Other aircraft moved from Hendon were the Defiant and Gladiator, and some world war one types like the Sopwith 1Ĺ Strutter or the Bistol Bullet. The Avro Lincoln and the de Havilland Mosquito represent the British bombers.

Boulton Paul Defiant Mk 1 (Photo courtesy Urs Schnyder)

Messerschmitt BF 109G-2/Trop (Photo courtesy Urs Schnyder)

Mitsubishi Ki-46 'Dinah' (Photo courtesy Urs Schnyder)

Yokosuka MXY7 Ohka (Photo courtesy Urs Schnyder)

Messerschmitt Me 262A-2a Schwalbe (Swallow) (Photo courtesy Urs Schnyder)

de Havilland Mosquito TT.35 (Photo courtesy Urs Schnyder)

Focke Achgelis FA330 (Photo courtesy Urs Schnyder)

Messerschmitt Me 410A-1-U2 (Photo courtesy Urs Schnyder)

Avro Lincoln B.2 (Photo courtesy Urs Schnyder)

Junkers Ju 88R-1 (Photo courtesy Urs Schnyder)

Focke Wulf FW 190A-8/R6 (Photo courtesy Urs Schnyder)

Kawasaki Ki-1001b (Photo courtesy Urs Schnyder)

Henschel HS 293 (Photo courtesy Urs Schnyder)

Messerschmitt Me 163B-1a Komet (Photo courtesy Urs Schnyder)

Sopwith 1Ĺ Strutter (Photo courtesy Urs Schnyder)

Bristol M-1 Bullet (Photo courtesy Urs Schnyder)

 

Cold war

While all other display halls are former hangars, this is purpose built for the museum. The clever use of several levels makes it possible to display all three V-Bombers as well as the huge Shorts Belfast in the same building. The Belfast is so big and therefore obstructed by other aircraft that it was impossible to take a picture of it. Other transport aircraft like the Avro York, which was developed using the wings and tail planes of the famous Lancaster, or the Handley Page Hastings, share space with the Douglas Dakota, the most famous and long-lived transport aircraft of all time.

There are not just aircraft on display but also cars, missiles and other Hardware from this period. The reasons for the cold war and its implications on daily live are explained with the help of film sequences and text boards which are housed in little cubicles. The whole exhibition is very compact, and it is amazing to see how many different items are accommodated is such a relatively small space. There is even an elevator that takes one to a balcony at the apex of the building from where you have a good view of all the aircraft, some of which are hanging from the support structure of the building, as there is no conventional ceiling.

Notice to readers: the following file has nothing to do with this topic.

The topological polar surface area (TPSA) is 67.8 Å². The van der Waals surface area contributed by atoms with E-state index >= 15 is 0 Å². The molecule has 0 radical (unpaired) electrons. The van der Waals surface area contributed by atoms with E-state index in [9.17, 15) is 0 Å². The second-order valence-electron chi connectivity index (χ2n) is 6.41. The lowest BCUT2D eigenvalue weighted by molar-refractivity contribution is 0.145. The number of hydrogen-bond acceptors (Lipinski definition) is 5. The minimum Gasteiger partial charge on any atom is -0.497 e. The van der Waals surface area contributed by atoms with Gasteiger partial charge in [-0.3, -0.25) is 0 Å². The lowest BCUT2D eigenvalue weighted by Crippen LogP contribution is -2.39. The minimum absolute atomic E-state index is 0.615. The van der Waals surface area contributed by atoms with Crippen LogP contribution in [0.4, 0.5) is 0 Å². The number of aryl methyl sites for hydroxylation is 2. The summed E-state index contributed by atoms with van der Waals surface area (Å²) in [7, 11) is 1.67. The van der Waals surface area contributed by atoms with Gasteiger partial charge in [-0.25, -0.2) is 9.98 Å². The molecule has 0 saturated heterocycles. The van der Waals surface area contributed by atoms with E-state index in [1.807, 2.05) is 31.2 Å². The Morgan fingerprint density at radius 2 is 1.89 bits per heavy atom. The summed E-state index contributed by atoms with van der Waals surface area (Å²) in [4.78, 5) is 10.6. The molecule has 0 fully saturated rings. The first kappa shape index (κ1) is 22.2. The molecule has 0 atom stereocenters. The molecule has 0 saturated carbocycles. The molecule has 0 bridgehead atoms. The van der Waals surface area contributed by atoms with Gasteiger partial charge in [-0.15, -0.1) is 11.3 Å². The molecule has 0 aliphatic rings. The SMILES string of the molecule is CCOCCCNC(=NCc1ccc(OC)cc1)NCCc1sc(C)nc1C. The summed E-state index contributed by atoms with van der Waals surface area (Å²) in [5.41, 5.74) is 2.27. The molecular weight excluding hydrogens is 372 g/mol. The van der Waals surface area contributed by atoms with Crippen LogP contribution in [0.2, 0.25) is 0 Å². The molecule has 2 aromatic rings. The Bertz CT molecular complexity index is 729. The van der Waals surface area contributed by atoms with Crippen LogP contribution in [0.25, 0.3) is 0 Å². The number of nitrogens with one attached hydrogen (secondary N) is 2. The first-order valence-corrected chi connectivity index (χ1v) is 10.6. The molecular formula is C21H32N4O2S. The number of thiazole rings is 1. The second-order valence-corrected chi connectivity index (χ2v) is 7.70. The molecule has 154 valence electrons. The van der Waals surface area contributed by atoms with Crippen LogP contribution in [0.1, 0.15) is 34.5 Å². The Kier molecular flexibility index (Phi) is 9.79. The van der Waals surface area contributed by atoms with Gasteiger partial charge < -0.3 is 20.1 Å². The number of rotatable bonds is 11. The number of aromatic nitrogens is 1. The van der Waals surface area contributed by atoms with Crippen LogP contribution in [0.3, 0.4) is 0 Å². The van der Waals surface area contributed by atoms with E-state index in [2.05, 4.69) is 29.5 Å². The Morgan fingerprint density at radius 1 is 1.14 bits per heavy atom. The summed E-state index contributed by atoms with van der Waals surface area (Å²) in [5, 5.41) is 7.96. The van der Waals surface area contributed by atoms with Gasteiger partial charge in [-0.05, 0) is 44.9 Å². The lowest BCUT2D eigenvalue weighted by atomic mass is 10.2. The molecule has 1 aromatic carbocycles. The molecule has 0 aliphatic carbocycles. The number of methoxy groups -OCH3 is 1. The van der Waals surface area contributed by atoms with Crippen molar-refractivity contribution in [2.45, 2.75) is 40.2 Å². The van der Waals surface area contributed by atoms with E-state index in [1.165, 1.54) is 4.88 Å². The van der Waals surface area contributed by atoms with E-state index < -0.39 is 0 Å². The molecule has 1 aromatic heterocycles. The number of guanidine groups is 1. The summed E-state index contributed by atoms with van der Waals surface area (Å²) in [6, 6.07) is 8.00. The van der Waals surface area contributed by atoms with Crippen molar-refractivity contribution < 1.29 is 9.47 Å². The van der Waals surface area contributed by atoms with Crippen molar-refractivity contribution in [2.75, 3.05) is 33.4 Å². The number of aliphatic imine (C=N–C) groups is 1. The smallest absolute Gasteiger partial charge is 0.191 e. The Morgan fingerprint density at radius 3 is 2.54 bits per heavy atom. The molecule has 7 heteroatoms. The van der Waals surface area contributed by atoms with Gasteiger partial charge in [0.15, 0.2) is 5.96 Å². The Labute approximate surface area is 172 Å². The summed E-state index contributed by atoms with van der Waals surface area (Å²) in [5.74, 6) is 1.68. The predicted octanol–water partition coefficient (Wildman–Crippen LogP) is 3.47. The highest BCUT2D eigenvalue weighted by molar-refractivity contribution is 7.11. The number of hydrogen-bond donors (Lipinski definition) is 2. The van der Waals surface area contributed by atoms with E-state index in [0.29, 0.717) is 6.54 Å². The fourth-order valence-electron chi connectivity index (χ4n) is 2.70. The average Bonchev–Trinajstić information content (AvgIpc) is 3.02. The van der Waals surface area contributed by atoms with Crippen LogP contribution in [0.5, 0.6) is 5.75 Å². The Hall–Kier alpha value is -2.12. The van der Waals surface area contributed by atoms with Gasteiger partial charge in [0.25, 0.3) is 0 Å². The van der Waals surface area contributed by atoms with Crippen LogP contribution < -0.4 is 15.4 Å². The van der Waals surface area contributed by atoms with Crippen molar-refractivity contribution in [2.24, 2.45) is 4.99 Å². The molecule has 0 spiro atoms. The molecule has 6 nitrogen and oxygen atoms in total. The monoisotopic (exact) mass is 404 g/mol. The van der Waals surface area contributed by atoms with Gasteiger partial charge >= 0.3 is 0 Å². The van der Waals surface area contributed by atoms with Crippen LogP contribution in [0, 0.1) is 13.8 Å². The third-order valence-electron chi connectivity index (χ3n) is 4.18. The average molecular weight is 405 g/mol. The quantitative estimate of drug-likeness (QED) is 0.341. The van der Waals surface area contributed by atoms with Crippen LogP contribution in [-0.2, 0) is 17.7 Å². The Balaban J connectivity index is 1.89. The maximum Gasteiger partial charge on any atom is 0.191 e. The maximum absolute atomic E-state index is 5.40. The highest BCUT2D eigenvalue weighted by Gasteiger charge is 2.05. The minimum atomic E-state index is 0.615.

Gloster Javelin FAW.1 (Photo courtesy Urs Schnyder) Hawker Siddeley Vulcan B.2 (Photo courtesy Urs Schnyder) Handley Page Victor K.2 (Photo courtesy Urs Schnyder) Vickers Valiant B.1 (Photo courtesy Urs Schnyder)
 
Avro York C1 + Douglas Dakota + Handley Page Hastings (Photo courtesy Urs Schnyder) Hawker Hunter T.7A (Photo courtesy Urs Schnyder) English Electric Lightning F.1/P1B (Photo courtesy Urs Schnyder)
 
Mikoyan-Gurevich MiG-15bis (Photo courtesy Urs Schnyder) Mikoyan-Gurevich MiG 21PF (Photo courtesy Urs Schnyder) English Electric Canberra PR.9 (Photo courtesy Urs Schnyder) English Electric Lightning F.1/P1B (Photo courtesy Urs Schnyder)
 
Avro York C.1 (Photo courtesy Urs Schnyder) Sikorsky MH-53M Pave Low IV (Photo courtesy Urs Schnyder) Scottish Aviation Twin Pioneer CC.2 (Photo courtesy Urs Schnyder)
 

Hangar 1

This was unfortunately closed during my visit. This is the reason I only have a few pictures made long ago on a very short visit to the museum. Hangar 1 contains some unique aircraft like the Argosy and the Comet. There are also a lot of engines on display.

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de Havilland Comet 1XB (Photo courtesy Urs Schnyder)

Vickers Varsity T.1 (Photo courtesy Urs Schnyder)

Vickers Varsity T.1 (Photo courtesy Urs Schnyder)

Armstrong Whitworth Argosy C.1 (Photo courtesy Urs Schnyder)

 

- Last update: 29. September 2018 Written: 29. September 2018 - -